In Portland, 17 of 18 Timbers refused to play against Minnesota, prompting team management to offer refunds to anyone dissatisfied with the caliber of play. The Kicks, who had seven regulars, won 2-0 in front of 6,244 fans, many of who likely took the Timbers up on their offer.
Five California starters picketed outside Anaheim Stadium before the Surf’s match against Los Angeles. The Aztecs, who were missing only forward Bob McAlinden, won 1-0. Edmonton and San Jose had full squads and a good crowd (15,550) to see the Drillers pull out a 1-0 overtime win over the homestanding Earthquakes.
Perhaps the most bizarre display of the night took place in Detroit, where the Express, missing just two players, faced Memphis, who brought only one regular, forward Ruben Astigarra. The Rogues started a former player turned agent, Eddie McCreadie, in goal, two amateurs from the Memphis youth program, and several Latin amateurs in their lineup, and went home after a 5-0 drubbing in front of a surprisingly large crowd of 14,272. Detroit’s Bob Rohrback scored four goals in the second half. They would be the only four goals he would score all season, and he never played again after 1979.
Most of the rest of the league waited to take their cue from the powerhouse Cosmos. The league’s pre-eminent team voted 20-2 in favor of the strike (only midfielder Terry Garbett and the great Giorgio Chinaglia were in the minority), then hedged their bets by flying 14 players to Atlanta in a private jet ahead of their match with the Chiefs.
Before their game in Tulsa, the Rochester Lancers called the press box in Atlanta to have the Cosmos’ starting lineup read to them. “Are you certain that Franz Beckenbauer is playing?” was the question put to Atlanta’s public relations director.
Beckenbauer did play, as did the rest of his teammates (Werner Roth had observed the strike for the first three days, then come back), and New York claimed a 3-2 shootout win over the Chiefs.
On Tuesday, April 17, Garvey and fellow union leader John Kerr (whose son would be involved in the first attempt to form an MLS union some 18 years later), along with representatives of the Strikers, Diplomats, and Lancers, met with the Cosmos to try to convince them to strike, knowing it would have a domino effect on the rest of the teams. The Cosmos declined, but the fatal blow to the strike was already in motion.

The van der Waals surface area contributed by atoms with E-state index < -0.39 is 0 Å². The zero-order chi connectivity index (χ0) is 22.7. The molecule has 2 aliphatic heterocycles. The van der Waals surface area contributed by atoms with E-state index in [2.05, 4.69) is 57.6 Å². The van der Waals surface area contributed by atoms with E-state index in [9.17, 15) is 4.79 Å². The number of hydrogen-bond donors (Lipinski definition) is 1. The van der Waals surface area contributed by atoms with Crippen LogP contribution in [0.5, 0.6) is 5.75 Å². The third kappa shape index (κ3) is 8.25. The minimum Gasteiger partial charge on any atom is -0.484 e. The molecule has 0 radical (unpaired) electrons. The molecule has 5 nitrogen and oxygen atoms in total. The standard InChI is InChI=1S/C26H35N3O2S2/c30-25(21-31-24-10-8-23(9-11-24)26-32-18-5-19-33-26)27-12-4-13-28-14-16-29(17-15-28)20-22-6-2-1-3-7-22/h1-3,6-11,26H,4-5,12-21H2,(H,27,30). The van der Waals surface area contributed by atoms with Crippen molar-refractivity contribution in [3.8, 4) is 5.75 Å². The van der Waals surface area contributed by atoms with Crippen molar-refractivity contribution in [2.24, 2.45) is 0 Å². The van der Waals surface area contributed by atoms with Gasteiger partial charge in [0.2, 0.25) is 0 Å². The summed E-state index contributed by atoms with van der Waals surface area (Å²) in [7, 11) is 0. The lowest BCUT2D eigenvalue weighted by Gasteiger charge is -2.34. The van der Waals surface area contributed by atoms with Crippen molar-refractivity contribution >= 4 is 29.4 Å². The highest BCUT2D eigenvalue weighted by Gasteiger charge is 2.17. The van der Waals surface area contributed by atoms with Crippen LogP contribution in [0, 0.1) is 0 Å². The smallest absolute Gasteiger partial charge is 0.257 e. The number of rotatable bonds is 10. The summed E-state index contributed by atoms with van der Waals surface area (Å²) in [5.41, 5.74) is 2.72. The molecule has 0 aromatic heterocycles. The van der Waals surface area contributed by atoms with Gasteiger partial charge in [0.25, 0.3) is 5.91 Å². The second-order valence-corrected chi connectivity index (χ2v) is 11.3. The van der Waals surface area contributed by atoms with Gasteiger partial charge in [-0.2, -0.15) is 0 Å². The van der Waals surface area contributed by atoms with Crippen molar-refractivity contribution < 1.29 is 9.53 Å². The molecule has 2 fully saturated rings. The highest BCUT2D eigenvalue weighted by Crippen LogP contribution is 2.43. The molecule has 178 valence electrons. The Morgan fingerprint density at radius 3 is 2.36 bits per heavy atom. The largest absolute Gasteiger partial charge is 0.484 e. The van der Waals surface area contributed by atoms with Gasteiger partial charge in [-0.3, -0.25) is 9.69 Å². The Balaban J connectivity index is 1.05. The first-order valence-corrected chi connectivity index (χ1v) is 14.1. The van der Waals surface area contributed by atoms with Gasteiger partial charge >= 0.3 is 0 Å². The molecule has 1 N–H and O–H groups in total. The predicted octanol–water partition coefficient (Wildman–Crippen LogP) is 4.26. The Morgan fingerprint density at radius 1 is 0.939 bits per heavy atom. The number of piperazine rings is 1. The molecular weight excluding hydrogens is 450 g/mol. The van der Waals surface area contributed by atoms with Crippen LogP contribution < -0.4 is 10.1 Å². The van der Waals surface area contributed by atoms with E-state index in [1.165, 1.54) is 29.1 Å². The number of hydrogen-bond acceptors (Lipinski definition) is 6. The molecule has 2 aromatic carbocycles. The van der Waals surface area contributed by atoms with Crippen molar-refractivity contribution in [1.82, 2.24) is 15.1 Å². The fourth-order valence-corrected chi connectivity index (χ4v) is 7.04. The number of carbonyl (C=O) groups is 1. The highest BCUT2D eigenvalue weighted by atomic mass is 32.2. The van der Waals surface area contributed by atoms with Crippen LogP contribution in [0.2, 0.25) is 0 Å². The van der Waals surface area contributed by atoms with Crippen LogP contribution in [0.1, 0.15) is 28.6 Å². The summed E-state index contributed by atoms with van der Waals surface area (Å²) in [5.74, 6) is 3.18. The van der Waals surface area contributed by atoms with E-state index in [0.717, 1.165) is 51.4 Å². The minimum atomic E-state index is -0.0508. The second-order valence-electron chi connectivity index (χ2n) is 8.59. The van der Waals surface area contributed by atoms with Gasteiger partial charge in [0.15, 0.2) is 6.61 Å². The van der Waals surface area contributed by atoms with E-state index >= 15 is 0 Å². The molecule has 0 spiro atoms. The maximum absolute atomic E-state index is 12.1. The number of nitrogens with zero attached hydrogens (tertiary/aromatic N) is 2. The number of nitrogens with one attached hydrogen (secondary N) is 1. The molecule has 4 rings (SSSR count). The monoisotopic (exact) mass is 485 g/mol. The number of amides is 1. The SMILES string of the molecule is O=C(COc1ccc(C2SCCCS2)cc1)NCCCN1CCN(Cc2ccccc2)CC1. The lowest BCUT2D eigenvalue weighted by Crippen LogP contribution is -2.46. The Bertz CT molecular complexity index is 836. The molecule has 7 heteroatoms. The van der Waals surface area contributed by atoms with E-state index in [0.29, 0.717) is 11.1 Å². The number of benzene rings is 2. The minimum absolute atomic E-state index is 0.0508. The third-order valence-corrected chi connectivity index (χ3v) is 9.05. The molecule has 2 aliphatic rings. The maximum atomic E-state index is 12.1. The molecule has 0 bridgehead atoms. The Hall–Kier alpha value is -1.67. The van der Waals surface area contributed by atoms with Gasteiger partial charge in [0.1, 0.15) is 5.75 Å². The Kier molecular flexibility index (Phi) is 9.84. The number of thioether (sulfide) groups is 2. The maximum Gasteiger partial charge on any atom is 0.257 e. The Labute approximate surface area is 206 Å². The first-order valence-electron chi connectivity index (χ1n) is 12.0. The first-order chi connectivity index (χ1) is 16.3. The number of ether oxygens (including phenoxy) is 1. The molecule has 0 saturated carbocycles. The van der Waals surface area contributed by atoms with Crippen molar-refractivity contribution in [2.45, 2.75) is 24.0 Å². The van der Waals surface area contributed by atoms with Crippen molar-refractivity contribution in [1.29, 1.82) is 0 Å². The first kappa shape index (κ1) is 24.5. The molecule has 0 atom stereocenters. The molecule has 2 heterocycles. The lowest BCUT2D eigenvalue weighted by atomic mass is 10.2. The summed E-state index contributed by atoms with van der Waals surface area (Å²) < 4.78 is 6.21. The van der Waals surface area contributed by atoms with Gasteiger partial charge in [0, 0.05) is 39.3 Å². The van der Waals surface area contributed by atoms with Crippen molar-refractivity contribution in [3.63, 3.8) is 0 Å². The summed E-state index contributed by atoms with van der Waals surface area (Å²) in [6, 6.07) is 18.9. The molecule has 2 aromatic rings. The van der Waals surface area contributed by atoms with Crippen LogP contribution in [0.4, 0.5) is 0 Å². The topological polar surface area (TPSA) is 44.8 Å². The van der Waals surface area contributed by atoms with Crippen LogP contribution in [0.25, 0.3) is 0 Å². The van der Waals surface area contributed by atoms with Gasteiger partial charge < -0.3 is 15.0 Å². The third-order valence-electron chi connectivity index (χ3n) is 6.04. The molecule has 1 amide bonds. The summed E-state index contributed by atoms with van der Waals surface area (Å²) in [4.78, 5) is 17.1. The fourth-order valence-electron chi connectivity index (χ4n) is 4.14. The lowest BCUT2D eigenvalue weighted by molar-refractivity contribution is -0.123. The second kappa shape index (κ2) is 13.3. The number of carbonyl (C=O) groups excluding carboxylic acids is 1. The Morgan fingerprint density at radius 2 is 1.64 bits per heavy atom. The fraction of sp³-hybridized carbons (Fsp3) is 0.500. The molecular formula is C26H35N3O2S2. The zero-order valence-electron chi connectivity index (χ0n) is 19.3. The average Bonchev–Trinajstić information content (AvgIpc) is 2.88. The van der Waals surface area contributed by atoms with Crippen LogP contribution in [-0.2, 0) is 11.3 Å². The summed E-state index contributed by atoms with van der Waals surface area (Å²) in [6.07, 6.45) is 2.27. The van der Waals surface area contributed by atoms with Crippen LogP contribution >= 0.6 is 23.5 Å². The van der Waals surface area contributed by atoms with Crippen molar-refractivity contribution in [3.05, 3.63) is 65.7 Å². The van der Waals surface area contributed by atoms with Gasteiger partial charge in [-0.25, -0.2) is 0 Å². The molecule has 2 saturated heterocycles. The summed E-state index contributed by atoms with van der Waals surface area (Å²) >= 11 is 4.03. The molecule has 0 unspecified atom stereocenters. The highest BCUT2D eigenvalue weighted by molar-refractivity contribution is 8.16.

Players had originally been told that any foreigner in the country on a visa risked deportation if he played during the strike. As fifty-five percent of the NASL’s players were imports, there was a very real risk of there being no league if the US Immigration and Naturalization Service followed through with that edict.
“If the American authorities refuse to renew visas, the league is dead,” said Garbett of the Cosmos, an Englishman.
Finally, INS ruled that while it would grant no new visas to players attempting to enter the country during the strike, any player with a current visa would not be deported if they played. With no longer anything to lose, and with many players feeling they had never been completely informed as to the reasons for the walkout, the foreigners returned. The NASLPA called an end to this peculiar bit of stoppage time and ended the strike on Wednesday, April 18, 1979, less than a week after it began.
In all, just 143 players, less than a third of the league’s workforce, actually honored the strike. Nearly a quarter of a century later, it is still the only work stoppage in American soccer history, and hopefully will remain so in the future.